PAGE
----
Finding myself inexplicably drawn to an old hardcover edition of this when it crossed the used counter, I have been in its thrall completely, reading as slowly and carefully as possible. Maybe it's nostalgia for my father's 1971 Chevy (which still runs beautifully), maybe it's Jerome's plaintive simplicity. At the end of the day, though, whatever it is I found so beguiling from the outset has paid off richly. An unfussy but ambiguously complex meditation.
— From Wesley
"Know thy gadgets; first step in restoring some kind of wholeness to one's life." So observes John Jerome about his purpose for rebuilding a 1950 Dodge pickup. Yes, he needs the truck to haul manure, but Jerome also hopes that "by knowing every nut, lockwasher, and cotter pin I could have a machine that had some meaning to me." Thus his year-long odyssey under the hood, among the brake shoes and valves, becomes more than a mechanic's memoir; it is a meditation on machines, metaphysics, and the moral universe.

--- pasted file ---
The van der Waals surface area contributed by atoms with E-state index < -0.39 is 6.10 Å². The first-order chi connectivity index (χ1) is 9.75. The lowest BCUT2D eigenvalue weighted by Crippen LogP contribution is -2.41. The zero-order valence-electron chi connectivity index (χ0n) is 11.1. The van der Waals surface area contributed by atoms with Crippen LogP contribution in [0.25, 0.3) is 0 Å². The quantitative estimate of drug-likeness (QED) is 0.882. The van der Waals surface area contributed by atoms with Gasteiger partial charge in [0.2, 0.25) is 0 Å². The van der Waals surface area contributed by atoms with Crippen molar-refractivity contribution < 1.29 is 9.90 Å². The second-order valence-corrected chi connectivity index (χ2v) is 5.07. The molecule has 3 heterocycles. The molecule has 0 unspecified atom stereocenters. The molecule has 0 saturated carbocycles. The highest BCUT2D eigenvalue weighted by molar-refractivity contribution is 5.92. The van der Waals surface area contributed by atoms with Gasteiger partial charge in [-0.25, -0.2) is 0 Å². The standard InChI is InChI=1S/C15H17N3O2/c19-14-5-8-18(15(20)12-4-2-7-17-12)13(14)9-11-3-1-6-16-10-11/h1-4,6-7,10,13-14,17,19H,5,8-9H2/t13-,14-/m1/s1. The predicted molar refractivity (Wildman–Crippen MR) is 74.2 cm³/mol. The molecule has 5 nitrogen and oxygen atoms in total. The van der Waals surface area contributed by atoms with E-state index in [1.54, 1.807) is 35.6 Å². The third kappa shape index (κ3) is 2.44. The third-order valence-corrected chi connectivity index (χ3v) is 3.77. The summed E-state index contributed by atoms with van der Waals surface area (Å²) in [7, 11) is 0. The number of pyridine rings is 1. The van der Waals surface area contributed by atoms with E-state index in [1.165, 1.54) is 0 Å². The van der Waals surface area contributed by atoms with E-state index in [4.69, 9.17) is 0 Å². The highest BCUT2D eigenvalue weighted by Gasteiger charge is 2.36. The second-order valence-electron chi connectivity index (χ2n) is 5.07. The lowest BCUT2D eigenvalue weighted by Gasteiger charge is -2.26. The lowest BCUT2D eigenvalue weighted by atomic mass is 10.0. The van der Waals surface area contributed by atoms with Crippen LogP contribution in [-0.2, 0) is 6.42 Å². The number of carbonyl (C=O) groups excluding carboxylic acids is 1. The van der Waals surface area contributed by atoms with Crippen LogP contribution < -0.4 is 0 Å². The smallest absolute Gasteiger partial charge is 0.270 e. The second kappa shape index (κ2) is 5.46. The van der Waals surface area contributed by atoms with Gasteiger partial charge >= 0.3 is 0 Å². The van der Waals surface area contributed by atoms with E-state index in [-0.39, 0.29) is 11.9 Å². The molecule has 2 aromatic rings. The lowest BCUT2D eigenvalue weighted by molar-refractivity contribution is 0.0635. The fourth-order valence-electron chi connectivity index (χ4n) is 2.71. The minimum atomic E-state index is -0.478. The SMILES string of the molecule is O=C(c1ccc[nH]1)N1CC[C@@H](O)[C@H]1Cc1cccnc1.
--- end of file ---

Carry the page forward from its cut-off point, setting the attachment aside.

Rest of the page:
Long after its publication in 1977, the essential dilemma of Truck still rings true: as Jerome dismantles the aged straight six, he also disassembles our reliance on "two-hundred-dollar appliances that sport flaws in thirty-five-cent parts" and decries the "deliberate encapsulation, impenetrability, of the overtechnologized things with which we furnish our lives." Despite gouged knuckles, a frigid New Hampshire winter, frustrating and inexplicable assemblies, and a close call when the truck rolls off its jacks, he perseveres. In the end, he admits, "I did not find God out there in the barn among the cans of nuts and bolts." What he does find, however, is that he must make peace with technology; it's a mistake, he says, to "assume there is a point on that line between the caveman's club and the moon shot that marks the moral turnaround, before which technology was somehow benign, after which it is malign." While Jerome gains a truck that runs--sometimes--we gain new insight into a technology that continues to encroach upon our lives.